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Wednesday, June 22, 2011

Learning from Löhe

Loehe has an awesome Holy Trinity Sunday sermon on John 3,1-15. Here is the seventh paragraph from his sermon:

"7. Praise God that we will not be dismissed by our ardent desire! The Lord calls the new birth from the Holy Spirit a new birth from the water, and that He relieve us of all embarrassment. For what we certainly meant by the new water birth is: it is the water of Baptism, the grace-filled water of life, the washing of rebirth in the Holy Spirit. This, water is available – and because we now know that the Holy Spirit works through the water, thus we know where the hem of the garments of Christ are that makes us recover from all of our diseases. Or about the water Baptism would it not be the Baptism of the Spirit? Are those people right, who tear apart the two things that Christ has joined , namely is it correct to separate Spirit Baptism from water Baptism and thusmake this thing unapproachable and but those times unapproachable and completely useless? Or vice versa: The Lord said that one must be born again of water and of the Spirit: Does He teach here about a double path of regeneration, one by water and another one by the Spirit, so that He who ascribes what is attributed to the Spirit, also the water? What kind of teaching should this be? No! Not vain the water and the Spirit is not treated, but the Lord sets together water and Spirit, because the child water belongs to the omnipotent Spirit, because water and the Spirit are together only one Baptism, a gracious water of life and a washing of new birth in the Holy Spirit. If we seek the Spirit by whom we are born anew: He’s in the water of Baptism. Where the water is, there the Spirit is. The water Baptism cannot be divorced from the Spirit Baptism. There is only one Baptism – of water and spirit. Whoever wants to be born again must be baptized. Here the path of regeneration is clearly described. This impossible, hidden secret has become for a man a sweet, easy road, for what is easier for people than the new birth, when one is baptized? The angels sing of this Baptism as the greatest act of God: but how easily do we come to this? How beautiful, how gently, the Lord moves along with His powerful water bath gives birth so that one is born anew, and He scarcely wakes a sleeping child from his bodily sleep!"

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Tuesday, June 21, 2011

U.S. Constitution

On June 21, 1788 the U.S. Constitution was ratified. The Constitutional Convention had written the document on September 17, 1787. It took nine months for nine of the thirteen States to vote to adopt it, and it thus became law. I grew up in Maryland which was the seventh State to adopt the Constitution and I live in New Jersey which was third State to adopt it.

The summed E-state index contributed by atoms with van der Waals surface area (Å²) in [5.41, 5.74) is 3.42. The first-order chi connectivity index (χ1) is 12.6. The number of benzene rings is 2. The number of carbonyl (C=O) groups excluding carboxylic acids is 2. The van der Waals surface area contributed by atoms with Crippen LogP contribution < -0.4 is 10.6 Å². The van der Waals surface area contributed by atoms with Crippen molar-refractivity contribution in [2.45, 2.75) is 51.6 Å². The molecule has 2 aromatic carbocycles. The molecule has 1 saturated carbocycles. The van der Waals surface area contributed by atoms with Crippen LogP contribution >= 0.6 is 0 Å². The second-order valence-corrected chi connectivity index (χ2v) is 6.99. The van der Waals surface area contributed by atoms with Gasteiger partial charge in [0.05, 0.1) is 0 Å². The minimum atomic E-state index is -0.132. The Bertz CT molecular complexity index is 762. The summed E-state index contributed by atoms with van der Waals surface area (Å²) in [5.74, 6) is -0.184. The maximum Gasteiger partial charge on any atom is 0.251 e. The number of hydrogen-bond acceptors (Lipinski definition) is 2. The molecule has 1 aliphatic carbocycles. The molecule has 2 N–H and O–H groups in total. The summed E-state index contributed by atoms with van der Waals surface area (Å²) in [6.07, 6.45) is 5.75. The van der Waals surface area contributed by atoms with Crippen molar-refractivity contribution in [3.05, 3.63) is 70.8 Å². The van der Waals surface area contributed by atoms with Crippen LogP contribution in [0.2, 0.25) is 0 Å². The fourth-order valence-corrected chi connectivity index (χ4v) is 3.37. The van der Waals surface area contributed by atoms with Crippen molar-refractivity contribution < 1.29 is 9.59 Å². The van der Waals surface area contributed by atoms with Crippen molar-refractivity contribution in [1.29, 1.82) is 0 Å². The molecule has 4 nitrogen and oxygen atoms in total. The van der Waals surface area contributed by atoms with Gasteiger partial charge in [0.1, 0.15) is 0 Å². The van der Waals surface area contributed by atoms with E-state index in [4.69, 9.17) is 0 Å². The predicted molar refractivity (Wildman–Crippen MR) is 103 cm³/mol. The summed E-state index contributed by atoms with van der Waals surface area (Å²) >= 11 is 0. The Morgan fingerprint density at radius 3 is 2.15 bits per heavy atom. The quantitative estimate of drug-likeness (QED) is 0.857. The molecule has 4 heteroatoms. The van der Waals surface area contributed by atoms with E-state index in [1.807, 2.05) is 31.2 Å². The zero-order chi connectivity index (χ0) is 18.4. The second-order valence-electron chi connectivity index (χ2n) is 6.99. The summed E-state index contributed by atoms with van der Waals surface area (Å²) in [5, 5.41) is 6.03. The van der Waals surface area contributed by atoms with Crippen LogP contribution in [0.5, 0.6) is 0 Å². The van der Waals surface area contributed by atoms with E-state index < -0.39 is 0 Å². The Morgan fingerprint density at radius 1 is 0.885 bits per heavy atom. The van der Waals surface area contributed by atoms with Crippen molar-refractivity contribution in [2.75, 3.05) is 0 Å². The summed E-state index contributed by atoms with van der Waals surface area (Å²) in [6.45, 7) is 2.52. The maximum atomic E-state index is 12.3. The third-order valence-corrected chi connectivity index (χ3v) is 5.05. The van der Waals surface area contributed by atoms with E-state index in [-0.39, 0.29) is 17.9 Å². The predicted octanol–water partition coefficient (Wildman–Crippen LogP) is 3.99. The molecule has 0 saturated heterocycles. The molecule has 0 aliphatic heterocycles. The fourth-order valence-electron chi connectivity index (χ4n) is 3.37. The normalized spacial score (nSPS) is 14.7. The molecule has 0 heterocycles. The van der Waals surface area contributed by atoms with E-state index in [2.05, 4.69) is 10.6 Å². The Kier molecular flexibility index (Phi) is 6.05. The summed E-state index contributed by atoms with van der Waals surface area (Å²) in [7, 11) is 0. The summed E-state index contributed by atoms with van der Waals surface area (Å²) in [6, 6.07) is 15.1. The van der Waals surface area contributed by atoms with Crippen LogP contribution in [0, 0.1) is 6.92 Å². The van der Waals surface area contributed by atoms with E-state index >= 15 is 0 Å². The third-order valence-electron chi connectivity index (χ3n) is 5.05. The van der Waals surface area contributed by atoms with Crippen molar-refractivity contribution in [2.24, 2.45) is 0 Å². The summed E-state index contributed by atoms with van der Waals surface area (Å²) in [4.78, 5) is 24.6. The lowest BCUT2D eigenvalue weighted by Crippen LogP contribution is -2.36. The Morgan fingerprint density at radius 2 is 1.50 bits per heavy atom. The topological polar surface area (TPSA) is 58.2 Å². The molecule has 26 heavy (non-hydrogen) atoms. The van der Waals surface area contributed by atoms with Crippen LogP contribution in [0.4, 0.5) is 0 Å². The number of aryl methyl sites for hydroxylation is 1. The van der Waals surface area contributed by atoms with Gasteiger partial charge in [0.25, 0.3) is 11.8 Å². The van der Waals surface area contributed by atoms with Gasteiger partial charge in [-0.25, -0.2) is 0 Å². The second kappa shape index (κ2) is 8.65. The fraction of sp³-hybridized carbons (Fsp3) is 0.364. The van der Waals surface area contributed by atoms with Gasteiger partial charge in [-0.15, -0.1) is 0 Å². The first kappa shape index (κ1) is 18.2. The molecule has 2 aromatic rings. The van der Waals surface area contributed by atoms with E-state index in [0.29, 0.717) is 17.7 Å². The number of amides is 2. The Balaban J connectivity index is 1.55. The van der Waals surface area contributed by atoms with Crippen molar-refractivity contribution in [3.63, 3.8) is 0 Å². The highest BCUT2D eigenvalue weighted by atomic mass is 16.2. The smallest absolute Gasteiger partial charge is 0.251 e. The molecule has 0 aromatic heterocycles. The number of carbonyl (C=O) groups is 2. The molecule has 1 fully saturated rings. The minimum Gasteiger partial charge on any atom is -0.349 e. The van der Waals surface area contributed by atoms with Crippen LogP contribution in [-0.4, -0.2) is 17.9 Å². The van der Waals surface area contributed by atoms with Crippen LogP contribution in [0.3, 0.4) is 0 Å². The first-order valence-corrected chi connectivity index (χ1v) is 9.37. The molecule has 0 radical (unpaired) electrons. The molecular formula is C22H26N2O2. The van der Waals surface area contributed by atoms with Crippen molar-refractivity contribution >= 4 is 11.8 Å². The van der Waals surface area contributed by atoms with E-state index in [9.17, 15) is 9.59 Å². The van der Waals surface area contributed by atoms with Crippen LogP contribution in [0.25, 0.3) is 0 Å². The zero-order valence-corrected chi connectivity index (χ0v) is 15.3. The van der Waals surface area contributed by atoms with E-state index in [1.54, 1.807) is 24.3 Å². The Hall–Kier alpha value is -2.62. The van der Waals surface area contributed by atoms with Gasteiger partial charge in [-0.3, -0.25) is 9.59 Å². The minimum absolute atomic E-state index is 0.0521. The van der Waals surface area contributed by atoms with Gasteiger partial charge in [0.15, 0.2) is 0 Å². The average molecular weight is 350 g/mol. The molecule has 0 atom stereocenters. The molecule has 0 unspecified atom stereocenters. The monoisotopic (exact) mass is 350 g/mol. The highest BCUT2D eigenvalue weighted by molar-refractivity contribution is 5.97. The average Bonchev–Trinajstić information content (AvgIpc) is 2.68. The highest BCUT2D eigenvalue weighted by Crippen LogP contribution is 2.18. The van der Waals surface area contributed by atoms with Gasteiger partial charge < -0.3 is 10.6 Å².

The Constitution replaced the ineffective Articles of Confederation that was the ruling document among the States from 1781-1788. The Federal government lacked the authority to do things that a country needs to do to run effectively.

Howard Chandler Christy painted the renowned "Scene at the Signing of the Constitution of the United States" in 1940.

America is a hybrid of values influenced by Christianity and 18th Century Enlightenment/legal codes. Daniel Hannan's The New Road to Serfdom: A Letter of Warning to America (2010) is a delightful British commentary on America, the Revolution, and the Constitution. One of the points Hannan makes is that the Revolution was a working out of the struggle in England that England could not or would not ultimately engage in but the colonists across the pond could and did. He makes solid arguments that the Constitution is based on English law and jurisprudence.

Monday, June 20, 2011

Berlin's 20th anniversary

Today, 20. June 2011, is the 20th anniversary of the return of Berlin as Germany's capital. I would have thought it would have been an obvious and easy vote to transition the government from Bonn back to Berlin. According to the Berliner Morgenpost, however, the vote was very close: 338 for Berlin and 320 for Bonn as the German capital. You can read an English translation of the Berliner Morgenpost here.

When I was studying German from 1981-85 in high school, the capital of West Germany was Bonn. I fondly remember our dear Frau Ira Hooper (who was also fluent in French) teaching us High German with textbooks printed in the 1970s complete with those 70s era photos of Germany. Frau Hooper was a teenager when World War 2 broke out. She lived in Berlin. Her father was in the German Navy (a commander on a cruiser or destroyer). She told us many fascinating stories about the Germany of her youth, and I especially remember her describing those pesky cuckoo birds that lived in the Black Forest.